Receiving Team’s Option

The receiving team has the option to attempt to recover the onside kick or let the ball travel at least 10 yards. If the ball does not travel the required 10 yards before touching the ground or a player from the kicking team, the receiving team takes possession of the ball. Additionally, if the receiving team successfully recovers the onside kick, they gain possession and can continue their offensive drive.

Execution Techniques

High Bounce

The high bounce onside kick technique involves the kicker striking the ball at a specific point to create a high, vertical bounce. This method allows the kicking team’s players to have a better chance of getting under the ball to recover it, as the receiving team’s players must wait for the ball to come back down. The strategy here is for the kicking team to have height advantage over the receiving team.

Low Bounce

The low bounce technique is an alternative approach in executing an onside kick. In this method, the kicker strikes the ball in a manner that generates a series of low, unpredictable bounces along the ground. This can make it difficult for the receiving team to anticipate the ball’s trajectory and secure possession. The kicking team’s players should be ready to quickly react to these unpredictable bounces and attempt to recover the ball.

Ground Slap

The ground slap technique entails the kicker hitting the top half of the ball with a downward motion, causing the football to momentarily touch the ground before bouncing back up. This creates an unexpected hop, catching the receiving team off-guard and providing an opportunity for the kicking team to recover the ball. The key to success with the ground slap technique is timing, as the kicking team’s players must be prepared to act the moment the ball bounces unpredictably.

Success and Failures

Success Rate

The success rate of onside kicks in American football has experienced a significant decrease in recent years. In 2018, before the rule change, the success rate was 21 percent, with 12 recoveries out of 57 attempts. However, the 2019 season saw a drastic decline, as only 5 out of 79 attempts were recovered. In 2022, the success rate dropped even further, with only 3 out of 56 attempts being successful.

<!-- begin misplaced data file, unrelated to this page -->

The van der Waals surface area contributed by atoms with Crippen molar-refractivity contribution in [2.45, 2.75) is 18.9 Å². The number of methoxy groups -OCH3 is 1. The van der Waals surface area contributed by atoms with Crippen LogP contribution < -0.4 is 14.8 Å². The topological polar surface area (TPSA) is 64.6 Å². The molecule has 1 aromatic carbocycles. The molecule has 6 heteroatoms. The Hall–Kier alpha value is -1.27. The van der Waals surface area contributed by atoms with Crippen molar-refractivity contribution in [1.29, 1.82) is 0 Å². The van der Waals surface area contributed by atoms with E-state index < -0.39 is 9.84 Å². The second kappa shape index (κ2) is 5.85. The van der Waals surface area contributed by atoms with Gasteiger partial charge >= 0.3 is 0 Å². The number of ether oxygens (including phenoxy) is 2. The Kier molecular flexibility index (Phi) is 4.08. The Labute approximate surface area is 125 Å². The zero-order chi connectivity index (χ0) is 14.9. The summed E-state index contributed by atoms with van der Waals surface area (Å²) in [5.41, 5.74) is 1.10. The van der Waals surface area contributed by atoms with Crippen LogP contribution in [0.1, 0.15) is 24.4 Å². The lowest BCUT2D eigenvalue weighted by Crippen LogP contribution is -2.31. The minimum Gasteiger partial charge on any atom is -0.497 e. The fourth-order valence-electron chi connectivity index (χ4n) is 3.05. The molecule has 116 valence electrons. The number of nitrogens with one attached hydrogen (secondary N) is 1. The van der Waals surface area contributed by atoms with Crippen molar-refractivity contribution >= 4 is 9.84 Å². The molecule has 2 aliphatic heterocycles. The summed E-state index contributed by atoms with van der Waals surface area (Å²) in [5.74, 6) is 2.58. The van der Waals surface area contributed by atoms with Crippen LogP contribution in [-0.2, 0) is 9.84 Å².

Factors Affecting Success

Several factors contribute to the success or failure of onside kicks in American football. Some of these factors include:

  • Rule changes: The NFL implemented rule changes in 2018, which affected the kickoff formation and impacted the kicking team’s ability to recover onside kicks. These changes have played a significant role in the reduced success rate.
  • Diagonal direction: Kicking the ball in a diagonal direction and as close to the advancing players from the kicking team as possible can increase the likelihood of successfully recovering an onside kick.
  • Kicker’s skill: The kicker’s ability to execute the onside kick properly can greatly impact the success of the play. A well-executed kick increases the chances of the kicking team recovering the ball.
  • Opposing team’s readiness: The success of an onside kick is also heavily dependent on the opposing team’s level of preparedness. If the receiving team is caught off-guard or fails to align themselves properly, it can create an opportunity for the kicking team to recover the ball.

Memorable Onside Kicks

Historical Context

The onside kick has played a significant role in American football history with numerous memorable moments. One such moment occurred in 2010 during Super Bowl XLIV when the New Orleans Saints executed a successful onside kick to start the second half against the Indianapolis Colts. This bold move, known as the “Ambush,” changed the game’s momentum and eventually led to the Saints’ first Super Bowl victory.

Another notable onside kick happened in the 1998 NFL Wild Card game between the Buffalo Bills and the Miami Dolphins. Buffalo executed a successful onside kick, known as the “Home Run Throwback,” which involved a lateral pass to create a surprise scoring opportunity. This unexpected play contributed to the Bills’ 24-17 win and has become a memorable moment in playoff history.

Impact on Games

Onside kicks can significantly impact the outcome of football games. By attempting an onside kick, a trailing team can create the possibility of regaining possession and ultimately changing their fate within a game. For instance, the Green Bay Packers vs. Seattle Seahawks in the 2014 NFC Championship saw the Seahawks perform a successful onside kick to make a remarkable comeback, eventually winning the game 28-22.

Successful onside kicks require considerable skill, timing, and teamwork. In recent years, however, rule changes have made onside kicks more challenging, reducing their success rate. The NFL implemented these modifications to enhance player safety by limiting high-speed collisions during kickoff plays. Despite this, onside kicks continue to be an integral and decisive part of American football due to the high stakes they bring to the game.